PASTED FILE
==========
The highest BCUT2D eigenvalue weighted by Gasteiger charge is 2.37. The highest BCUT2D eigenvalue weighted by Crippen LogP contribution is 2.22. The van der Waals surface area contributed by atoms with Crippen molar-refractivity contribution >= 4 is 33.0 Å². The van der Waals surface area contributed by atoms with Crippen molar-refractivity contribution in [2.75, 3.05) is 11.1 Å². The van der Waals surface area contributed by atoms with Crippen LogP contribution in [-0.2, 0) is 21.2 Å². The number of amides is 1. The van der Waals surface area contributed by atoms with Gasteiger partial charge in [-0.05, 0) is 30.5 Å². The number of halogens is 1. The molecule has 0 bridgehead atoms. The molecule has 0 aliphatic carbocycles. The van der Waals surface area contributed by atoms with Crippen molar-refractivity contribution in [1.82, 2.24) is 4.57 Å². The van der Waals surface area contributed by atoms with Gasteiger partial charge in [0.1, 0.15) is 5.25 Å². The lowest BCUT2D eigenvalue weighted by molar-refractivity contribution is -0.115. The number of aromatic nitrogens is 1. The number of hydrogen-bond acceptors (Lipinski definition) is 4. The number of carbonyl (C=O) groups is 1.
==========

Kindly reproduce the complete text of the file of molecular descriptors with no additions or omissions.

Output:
The highest BCUT2D eigenvalue weighted by Gasteiger charge is 2.37. The highest BCUT2D eigenvalue weighted by Crippen LogP contribution is 2.22. The van der Waals surface area contributed by atoms with Crippen molar-refractivity contribution >= 4 is 33.0 Å². The van der Waals surface area contributed by atoms with Crippen molar-refractivity contribution in [2.75, 3.05) is 11.1 Å². The van der Waals surface area contributed by atoms with Crippen LogP contribution in [-0.2, 0) is 21.2 Å². The number of amides is 1. The van der Waals surface area contributed by atoms with Gasteiger partial charge in [-0.05, 0) is 30.5 Å². The number of halogens is 1. The molecule has 0 bridgehead atoms. The molecule has 0 aliphatic carbocycles. The van der Waals surface area contributed by atoms with Crippen molar-refractivity contribution in [1.82, 2.24) is 4.57 Å². The van der Waals surface area contributed by atoms with Gasteiger partial charge in [0.1, 0.15) is 5.25 Å². The lowest BCUT2D eigenvalue weighted by molar-refractivity contribution is -0.115. The number of aromatic nitrogens is 1. The number of hydrogen-bond acceptors (Lipinski definition) is 4. The number of carbonyl (C=O) groups is 1.